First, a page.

During the Ingres period Renoir continued to paint the human form: Danse a Bougival (1883, Boston Museum of Fine Arts); Danse a la Ville (1883) and Danse a la Campagne (1883; both Paris, Durand Ruel Collection). He also painted landscapes and seascapes during his many trips to the Channel Islands (September 1883), the Normandy and Brittany coasts, the Cote d'Azur and La Rochelle (summer, 1884). The most representative work in the maniere aigre remains Les Grandes Baigneuses (The Bathers) (1884-7, Philadelphia Museum of Art), inspired by Girardon's Bain de Diane (Diana's Bath) (Versailles). The canvas was painted in the studio and Renoir prepared for it with numerous studies, drawings, and sketches in both crayon and sanguine (Nice Museum; Musee d'Orsay).

NOTE: Compare Cezanne's Large Bathers (Les Grandes Baigneuses) (1894-1905, National Gallery, London; Museum of Art, Philadelphia; Barnes Foundation, Merion, PA) with the work by Renoir.

1888-1919: Years of Illness, Last Masterpieces

Renoir went through another period of depression in the autumn of 1888. Finding his compositions too dry he destroyed many of his canvases and adopted a new method called the 'pearly' method, gradually giving up his linear style to make the most of a more supple technique based on half-tones of pink and white: Les Jeunes Filles au Piano (Young Girls at the Piano) (1892, Metropolitan Museum, New York). In 1890, at the age of 49, he married Aline Victorine Charigot with whom he had already had a child, Pierre, in 1885. Towards the end of his life Renoir used mainly professional models, except for his servant Gabrielle. Almost all the nudes he painted bore the title 'Bather': Baigneuse Assise sur un Rocher (Bather Seated on a Rock) (1892, Paris, private collection); Sleeping Bather (1897, Oskar Reinhart Foundation, Winterthur); Bather Letting down her Hair (c.1904-6, Kunsthistorisches Museum, Vienna); Bather with Long Hair (Musee d'Orsay, Paris).

The artist's sensuousness has never been more beautifully expressed than in his portrayals of these buxom Rubenesque young women with their soft pearly flesh. At the same time he extended his range to include pictures of children, but not only those of the well-to-do. Renoir painted his own sons, Pierre (b.1885), Jean (b.1894), but mostly Claude, called Coco (b.1901), in spontaneous poses taken from everyday life: Gabrielle et Jean (1895, Musee d'Orsay, Paris); La Lecon de lecture de Coco (Coco's Reading Lesson) (c.1906, Barnes Foundation, Merion).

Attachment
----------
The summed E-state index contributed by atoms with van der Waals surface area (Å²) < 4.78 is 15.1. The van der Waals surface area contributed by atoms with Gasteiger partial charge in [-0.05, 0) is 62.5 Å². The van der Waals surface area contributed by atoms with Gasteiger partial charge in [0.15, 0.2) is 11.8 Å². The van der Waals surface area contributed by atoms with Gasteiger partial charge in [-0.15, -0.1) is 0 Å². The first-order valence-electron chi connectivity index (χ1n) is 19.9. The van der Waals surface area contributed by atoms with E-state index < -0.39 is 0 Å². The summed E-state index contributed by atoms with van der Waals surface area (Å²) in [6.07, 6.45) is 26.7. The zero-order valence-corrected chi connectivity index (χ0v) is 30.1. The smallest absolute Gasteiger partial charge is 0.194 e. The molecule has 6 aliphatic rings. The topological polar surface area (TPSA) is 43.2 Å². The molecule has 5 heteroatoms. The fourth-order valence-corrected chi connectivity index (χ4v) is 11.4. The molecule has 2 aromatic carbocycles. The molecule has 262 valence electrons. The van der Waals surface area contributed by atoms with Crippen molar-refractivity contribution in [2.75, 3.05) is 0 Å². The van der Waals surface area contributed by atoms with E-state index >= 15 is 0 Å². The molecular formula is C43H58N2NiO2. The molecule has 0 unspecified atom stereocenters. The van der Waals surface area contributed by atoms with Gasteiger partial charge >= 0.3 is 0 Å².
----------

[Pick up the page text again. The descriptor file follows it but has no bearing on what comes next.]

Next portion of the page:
From 1903, Renoir fought the encroaching paralysis of arthritis just when his work attained its greatest visual power. In 1907, he moved to the warmer climate of Cagnes-sur-Mer, close to the Mediterranean. He developed progressive deformities in his hands and ankylosis of his right shoulder, requiring him to adapt his painting technique. From then on a certain change in his work became apparent. The figures that he painted in his untended garden, planted with olive trees, had a sculptural quality, while red became the dominant colour, increasing in strength with the artist's approach to old age. It was also the predominant colour in his still life painting: Les Fraises (Strawberries) (Bordeaux Museum); Nature Morte aux Pommes (Still Life with Apples) (Nice Museum); Roses dans un Vase (Roses in a Vase) (Musee d'Orsay). Most of these works were small in size. One of the painter's peculiarities at this time was his habit of painting many different subjects, all very small, on the same canvas. The minute studies to be found on the market are often pieces from canvases that have been cut up.

In his last years, Renoir saw a good deal of Henri Matisse (1869-1954) who lived nearby, and was interested in and sympathetic to the ideas behind Fauvism. By now Renoir's hands were completely paralysed by arthritis and his brushes had to be placed between his fingers. Yet, his creative genius was as strong as ever. Encouraged by the art dealer Ambroise Vollard (1866-1939) to try lithography and engraving, Renoir made several portraits of him, and took up sculpture with the same verve, being helped by his assistants, who modelled the clay, adding or removing it as Renoir directed.

About 15 pieces of sculpture were cast, among them Venus Victrix (Maison des Collettes, Cagnes), Le Jugement de Paris (1914, Musee d'Orsay), and The Large Washerwoman (1917, bronze, Musee d'Orsay). Included in the intensely active period at Cagnes, where Renoir worked mostly on small pictures, Les Baigneuses (The Bathers) (c.1918, Musee d'Orsay) is exceptional. It is one of his last great compositions before his death, in Cagnes, at the age of 78.


Renoir worked far more quickly than other Impressionist painters and his pictures from the beginning were eagerly sought after. As a result they are to be found in many of the best art museums all over the world. The most important holdings are in the Musee d'Orsay Paris, and also the Metropolitan Museum of Art in New York, the National Gallery in Washington, the Barnes Foundation in Merion, the Clark Art Institute in Williamstown (U.S.A.) and the Hermitage, St Petersburg.

Among the many artists influenced by Renoir was the Norwegian landscape artist P.S. Kroyer (1851-1909).

Bal au Moulin de la Galette - Most Expensive Impressionist Picture

In 1990, this masterpiece of Renoir's was sold at Sotheby's in New York for $78.1 million, making it the most expensive work of Impressionism ever sold at auction. It famously depicts a Sunday afternoon dance in Montmartre and showcases the artist's unique skill in being able to reproduce dappled light, which infuses the whole work with a soft-focus quality. It has a 'sister' version, a larger canvas which hangs in the Musee d’Orsay, in Paris. For more, see: Most Expensive Paintings: Top 20.